The past decade has seen dramatic change within the life sciences industry, as technology develops in leaps and bounds. 

The life sciences industry has changed dramatically over the last 10 years: cancer treatments using a patient’s own immune system to selectively kill cancer cells and gene therapies that treat deadly childhood diseases are just two treatment areas that were previously out of reach. Incredible advances are happening at warp speed. Where it once took an entire year to sequence a single gene, it now takes mere seconds.

These rapid advances in medicine are extraordinary, but they are stressing systems less adaptable to change. The long-held standards underlying patenting, drug approval and pricing, as well as public/private investment models, are being challenged and changed. Nearly all players in the life sciences industry – academic institutions, large pharma, investors, startups, and others – are quickly learning that they need to be adept and adapt. Indeed, in order to navigate the rapid evolution of medical innovation, organizations must also proactively find new paths through the legal, regulatory, and financial health care landscapes.  


Whether you are a company with a breakthrough technology or an investor, there are ways to increase the likelihood of success. Early on, companies need to identify the specific barriers to exclusivity, regulatory approval and pricing and begin to customize the paths to market for their product. The earliest stages of a company’s life cycle provide some of the most crucial opportunities to spend intellect, though not necessarily excessive capital, in order to create new strategies for success.


Reducing risk is synonymous with increasing valuation. From the outset, companies must develop strategies that reduce risk, but they often do not need to immediately execute these strategies. Determining both what to do and when to do it is critical to increasing value while preserving capital. The first valuation increase often results from obtaining key experimental data, platform intellectual property, or forming critical collaborations. The ideal investor is one who has the money, timeframe, and risk tolerance to get the company over this first valuation hurdle.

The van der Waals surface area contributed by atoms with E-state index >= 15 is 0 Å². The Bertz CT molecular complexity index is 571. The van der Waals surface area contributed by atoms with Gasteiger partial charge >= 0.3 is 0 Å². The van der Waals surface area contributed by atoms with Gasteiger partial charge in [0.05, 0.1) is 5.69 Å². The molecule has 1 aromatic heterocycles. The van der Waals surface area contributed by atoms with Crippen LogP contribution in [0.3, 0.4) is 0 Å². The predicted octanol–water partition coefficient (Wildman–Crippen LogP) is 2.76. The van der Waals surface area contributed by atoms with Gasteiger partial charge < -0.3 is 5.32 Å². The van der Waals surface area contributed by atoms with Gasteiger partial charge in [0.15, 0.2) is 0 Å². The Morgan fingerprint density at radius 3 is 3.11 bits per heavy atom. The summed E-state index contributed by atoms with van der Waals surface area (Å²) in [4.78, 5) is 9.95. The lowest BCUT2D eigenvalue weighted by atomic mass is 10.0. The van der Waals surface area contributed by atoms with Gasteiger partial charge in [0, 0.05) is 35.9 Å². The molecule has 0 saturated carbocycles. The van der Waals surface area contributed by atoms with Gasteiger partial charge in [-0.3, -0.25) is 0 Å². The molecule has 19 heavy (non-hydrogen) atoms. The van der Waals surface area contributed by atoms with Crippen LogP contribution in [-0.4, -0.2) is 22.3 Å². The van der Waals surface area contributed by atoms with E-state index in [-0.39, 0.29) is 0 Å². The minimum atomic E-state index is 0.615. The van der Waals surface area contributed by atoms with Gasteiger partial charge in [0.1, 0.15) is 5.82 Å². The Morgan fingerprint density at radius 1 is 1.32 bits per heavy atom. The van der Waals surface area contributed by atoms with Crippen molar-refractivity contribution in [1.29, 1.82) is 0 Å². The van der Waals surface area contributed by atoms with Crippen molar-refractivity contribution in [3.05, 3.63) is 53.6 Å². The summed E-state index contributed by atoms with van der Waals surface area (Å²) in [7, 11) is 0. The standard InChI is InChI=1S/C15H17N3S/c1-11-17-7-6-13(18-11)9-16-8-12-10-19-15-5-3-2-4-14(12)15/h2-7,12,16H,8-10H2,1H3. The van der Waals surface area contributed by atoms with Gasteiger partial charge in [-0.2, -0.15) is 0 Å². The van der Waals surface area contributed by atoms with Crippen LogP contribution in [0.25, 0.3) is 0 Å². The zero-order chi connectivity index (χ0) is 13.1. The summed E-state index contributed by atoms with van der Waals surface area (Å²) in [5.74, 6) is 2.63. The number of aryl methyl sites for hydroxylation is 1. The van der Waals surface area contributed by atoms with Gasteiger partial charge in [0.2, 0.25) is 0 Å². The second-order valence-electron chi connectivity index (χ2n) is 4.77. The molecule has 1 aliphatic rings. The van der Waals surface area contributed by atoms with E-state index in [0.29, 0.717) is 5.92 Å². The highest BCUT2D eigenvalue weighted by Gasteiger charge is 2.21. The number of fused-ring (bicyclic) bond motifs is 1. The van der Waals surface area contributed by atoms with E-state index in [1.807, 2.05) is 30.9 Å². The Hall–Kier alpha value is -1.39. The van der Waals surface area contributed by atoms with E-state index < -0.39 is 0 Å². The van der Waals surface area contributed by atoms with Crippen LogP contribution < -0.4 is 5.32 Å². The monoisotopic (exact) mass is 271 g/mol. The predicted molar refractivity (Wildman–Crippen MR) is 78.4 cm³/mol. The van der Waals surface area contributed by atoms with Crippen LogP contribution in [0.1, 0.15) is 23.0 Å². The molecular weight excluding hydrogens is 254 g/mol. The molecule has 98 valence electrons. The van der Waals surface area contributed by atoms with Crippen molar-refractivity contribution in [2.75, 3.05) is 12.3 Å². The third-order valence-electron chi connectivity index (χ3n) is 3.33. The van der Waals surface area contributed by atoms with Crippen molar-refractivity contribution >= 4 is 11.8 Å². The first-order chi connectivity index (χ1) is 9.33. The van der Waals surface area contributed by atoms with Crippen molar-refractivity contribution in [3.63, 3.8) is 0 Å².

"Reducing risk is synonymous with increasing valuation"


Achieving success goes beyond crafting a company model that is attractive to early investors. It means also having long-term strategies that anticipate the company’s eventual exit, whether in the form of an initial public offering (IPO), acquisition, or continued growth into a commercial therapeutic company. 

Finding the route requires identifying and planning for present and future risks, and thinking through strategies to eventually mitigate them. While working to actually reduce risk can be expensive, it is a high value undertaking if done at the right time. Ultimately, prioritising advancing the technology, developing key partnerships, assessing third-party patent risks, obtaining a layered patent/exclusivity portfolio and gaining regulatory approvals are all part of a path to success.

When it comes to risk, the importance of timing is often underestimated. Knowing when to expend resources to reduce risk – not too early or too late – is as critical as knowing how to control risk.


Within the life sciences industry, different specialty areas – be they drug therapies, devices, patient diagnostics – all face similar issues, though with different solutions. To make matters more complicated, the paths to success vary greatly within a single field. The following are critical elements to consider in order to spot potential hurdles, develop strategic approaches, and position a company for success:

Assess and Adjust Management